If I were a cynic I would say that Mr. Stewart is using his tweets to send a signal by praising "southern heritage" and confederate generals. That signal is directed at white Virginians who are uncomfortable living in a multi-ethnic world. The signal says that Mr. Stewart thinks like they do and is going to look out for them instead of people who look like the folks for whom "southern heritage" is not something to be fondly recalled. This cynical view leads to the conclusion that Mr. Stewart is either a racist or at least comfortable asking racists to vote for him.

But I do not like being cynical. In this case, not being cynical means to take Mr. Stewart's tweets at face value, i.e., that Mr. Stewart legitimately believes that Robert E. Lee and his fellow Confederates were heroes for a southern culture that needs to be remembered and honored.  This leads to the conclusion that Mr. Stewart is either racist or a nitwit for extolling the virtues of racist traitors to their country. I guess a third possibility is that he is both those things.
I hope that Virginia's Republican voters will turn their back on Mr. Stewart's signal (if he is sending one), racism and/or extreme nitwittery. But I am concerned that the Big Sort makes the realization of my hope unlikely.

What do you think Mr. Torvik? Do the selection processes of  the major two parties reward the most extreme candidates?  Are their black people in the south that want to celebrate the "Southern Heritage" that a native of Duluth thinks is so important? What is the word people use to describe someone that takes up arms against their country? Is it hero? Or maybe is it another word that begins with T?


  1. Wow, quite an essay!

    To answer your first question, the one in the post title: yes, of course.

    Next you ask, do selection processes reward the most extreme candidates ... I guess I'm a little less pessimistic about that. There's obviously some truth to what you say, to this "Big Sort" stuff. But I think things are less set in stone than we commonly like to believe. People disagree about stuff, but ultimately I think that people's ideological beliefs fall out on some kind of normal distribution like a bell curve. That means that 85% of actual voters are within one standard deviation of a centrist (whatever that means at a given moment in time. Assuming that's true, our two-party system ensures that neither party can get afford to elect too many wackos, and certainly can't stray to far from the center. That's my theory / hope, anyway.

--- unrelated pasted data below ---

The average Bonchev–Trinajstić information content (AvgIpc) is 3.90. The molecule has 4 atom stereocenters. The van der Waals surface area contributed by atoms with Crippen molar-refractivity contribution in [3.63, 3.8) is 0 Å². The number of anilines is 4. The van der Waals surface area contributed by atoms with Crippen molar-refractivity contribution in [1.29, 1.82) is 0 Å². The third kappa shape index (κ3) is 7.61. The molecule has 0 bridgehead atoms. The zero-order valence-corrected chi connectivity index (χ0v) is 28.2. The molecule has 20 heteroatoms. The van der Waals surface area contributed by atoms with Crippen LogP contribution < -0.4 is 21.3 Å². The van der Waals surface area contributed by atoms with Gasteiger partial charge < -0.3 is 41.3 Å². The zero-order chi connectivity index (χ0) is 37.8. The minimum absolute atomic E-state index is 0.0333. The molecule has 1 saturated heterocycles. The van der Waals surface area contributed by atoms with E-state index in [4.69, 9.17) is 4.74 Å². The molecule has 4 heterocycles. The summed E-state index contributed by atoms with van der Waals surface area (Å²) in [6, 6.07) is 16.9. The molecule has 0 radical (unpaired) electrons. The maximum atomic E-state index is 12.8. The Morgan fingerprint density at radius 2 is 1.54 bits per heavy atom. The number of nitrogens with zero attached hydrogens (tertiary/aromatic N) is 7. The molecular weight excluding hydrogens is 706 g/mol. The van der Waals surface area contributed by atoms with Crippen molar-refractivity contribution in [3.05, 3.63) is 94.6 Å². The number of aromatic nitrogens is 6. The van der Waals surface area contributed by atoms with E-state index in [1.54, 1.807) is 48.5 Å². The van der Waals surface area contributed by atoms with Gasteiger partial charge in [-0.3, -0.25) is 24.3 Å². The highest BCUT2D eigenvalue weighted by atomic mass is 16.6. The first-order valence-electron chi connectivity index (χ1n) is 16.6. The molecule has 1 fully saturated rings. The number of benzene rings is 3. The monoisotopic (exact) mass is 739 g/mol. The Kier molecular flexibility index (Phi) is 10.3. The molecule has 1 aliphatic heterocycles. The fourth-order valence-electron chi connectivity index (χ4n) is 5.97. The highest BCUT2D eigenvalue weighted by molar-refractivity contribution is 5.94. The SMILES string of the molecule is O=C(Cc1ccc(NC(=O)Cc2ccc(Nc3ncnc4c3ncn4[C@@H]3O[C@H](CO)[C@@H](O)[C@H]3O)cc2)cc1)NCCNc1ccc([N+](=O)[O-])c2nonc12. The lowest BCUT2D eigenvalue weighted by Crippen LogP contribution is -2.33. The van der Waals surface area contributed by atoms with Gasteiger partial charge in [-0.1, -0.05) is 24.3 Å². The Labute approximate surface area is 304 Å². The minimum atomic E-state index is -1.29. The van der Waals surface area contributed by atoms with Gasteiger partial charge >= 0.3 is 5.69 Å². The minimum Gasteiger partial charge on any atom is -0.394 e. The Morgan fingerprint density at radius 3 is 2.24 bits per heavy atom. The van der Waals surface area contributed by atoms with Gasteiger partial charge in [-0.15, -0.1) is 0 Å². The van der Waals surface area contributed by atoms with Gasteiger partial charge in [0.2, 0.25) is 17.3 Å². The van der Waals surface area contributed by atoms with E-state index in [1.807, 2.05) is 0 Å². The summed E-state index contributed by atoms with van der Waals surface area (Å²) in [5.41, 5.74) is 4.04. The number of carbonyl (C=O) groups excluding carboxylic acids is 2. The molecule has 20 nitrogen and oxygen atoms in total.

Re "Southern Heritage" ... Gah. It's one of those things that sort of makes you feel a little hopeless. The monument in question, according to what I read, actually explicitly honors the 1876 presidential election which ended Reconstruction and "recognized white supremacy in the South." In so many words!

    I actually empathize somewhat with southerners who feel pride of place about their home state and region. These are common emotions, human emotions, but obviously the problem is that the symbols of "heritage" they choose are hateful, vile, and toxic. And clearly politicians like this Doofus from Duluth are stoking reactionary politics, and it sucks. What a strange world that we're still fighting those battles 150 years later.

  2. I empathize with them about the regional pride too. I am proud to have been born in Iowa and also proud to now live in Minnesota. But when one lives in Virginia, how much beyond George Washington do you need to go to express your pride in your state?